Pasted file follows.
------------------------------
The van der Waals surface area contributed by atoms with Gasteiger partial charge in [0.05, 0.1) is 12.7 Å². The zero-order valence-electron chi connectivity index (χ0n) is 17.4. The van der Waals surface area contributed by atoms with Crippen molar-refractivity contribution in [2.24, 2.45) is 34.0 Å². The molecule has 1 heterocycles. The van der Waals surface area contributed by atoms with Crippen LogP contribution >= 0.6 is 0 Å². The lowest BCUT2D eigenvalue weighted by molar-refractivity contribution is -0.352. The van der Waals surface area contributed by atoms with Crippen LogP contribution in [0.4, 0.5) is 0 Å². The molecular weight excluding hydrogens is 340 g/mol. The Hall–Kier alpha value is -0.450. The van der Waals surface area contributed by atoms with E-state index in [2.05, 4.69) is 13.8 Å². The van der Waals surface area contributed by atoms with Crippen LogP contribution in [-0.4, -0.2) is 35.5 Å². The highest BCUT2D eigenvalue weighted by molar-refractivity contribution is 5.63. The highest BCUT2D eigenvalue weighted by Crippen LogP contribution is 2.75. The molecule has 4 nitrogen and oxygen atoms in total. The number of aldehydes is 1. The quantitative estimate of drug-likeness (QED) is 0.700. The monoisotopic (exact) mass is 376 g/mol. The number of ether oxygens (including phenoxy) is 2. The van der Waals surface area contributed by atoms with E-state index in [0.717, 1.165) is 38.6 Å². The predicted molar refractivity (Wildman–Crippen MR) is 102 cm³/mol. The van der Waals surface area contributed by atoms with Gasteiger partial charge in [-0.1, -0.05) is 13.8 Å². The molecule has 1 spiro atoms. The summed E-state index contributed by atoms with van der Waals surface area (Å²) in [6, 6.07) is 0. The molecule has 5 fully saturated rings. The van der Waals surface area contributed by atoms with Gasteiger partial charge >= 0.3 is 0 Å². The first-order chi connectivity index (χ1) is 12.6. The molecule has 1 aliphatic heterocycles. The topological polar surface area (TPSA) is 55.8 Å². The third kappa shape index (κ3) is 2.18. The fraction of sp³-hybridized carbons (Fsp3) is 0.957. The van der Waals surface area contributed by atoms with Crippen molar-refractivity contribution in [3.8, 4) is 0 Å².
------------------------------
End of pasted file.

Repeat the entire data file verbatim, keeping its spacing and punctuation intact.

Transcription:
The van der Waals surface area contributed by atoms with Gasteiger partial charge in [0.05, 0.1) is 12.7 Å². The zero-order valence-electron chi connectivity index (χ0n) is 17.4. The van der Waals surface area contributed by atoms with Crippen molar-refractivity contribution in [2.24, 2.45) is 34.0 Å². The molecule has 1 heterocycles. The van der Waals surface area contributed by atoms with Crippen LogP contribution >= 0.6 is 0 Å². The lowest BCUT2D eigenvalue weighted by molar-refractivity contribution is -0.352. The van der Waals surface area contributed by atoms with Crippen LogP contribution in [0.4, 0.5) is 0 Å². The molecular weight excluding hydrogens is 340 g/mol. The Hall–Kier alpha value is -0.450. The van der Waals surface area contributed by atoms with E-state index in [2.05, 4.69) is 13.8 Å². The van der Waals surface area contributed by atoms with Crippen LogP contribution in [-0.4, -0.2) is 35.5 Å². The highest BCUT2D eigenvalue weighted by molar-refractivity contribution is 5.63. The highest BCUT2D eigenvalue weighted by Crippen LogP contribution is 2.75. The molecule has 4 nitrogen and oxygen atoms in total. The number of aldehydes is 1. The quantitative estimate of drug-likeness (QED) is 0.700. The monoisotopic (exact) mass is 376 g/mol. The number of ether oxygens (including phenoxy) is 2. The van der Waals surface area contributed by atoms with E-state index in [0.717, 1.165) is 38.6 Å². The predicted molar refractivity (Wildman–Crippen MR) is 102 cm³/mol. The van der Waals surface area contributed by atoms with Gasteiger partial charge in [-0.1, -0.05) is 13.8 Å². The molecule has 1 spiro atoms. The summed E-state index contributed by atoms with van der Waals surface area (Å²) in [6, 6.07) is 0. The molecule has 5 fully saturated rings. The van der Waals surface area contributed by atoms with Gasteiger partial charge >= 0.3 is 0 Å². The first-order chi connectivity index (χ1) is 12.6. The molecule has 1 aliphatic heterocycles. The topological polar surface area (TPSA) is 55.8 Å². The third kappa shape index (κ3) is 2.18. The fraction of sp³-hybridized carbons (Fsp3) is 0.957. The van der Waals surface area contributed by atoms with Crippen molar-refractivity contribution in [3.8, 4) is 0 Å².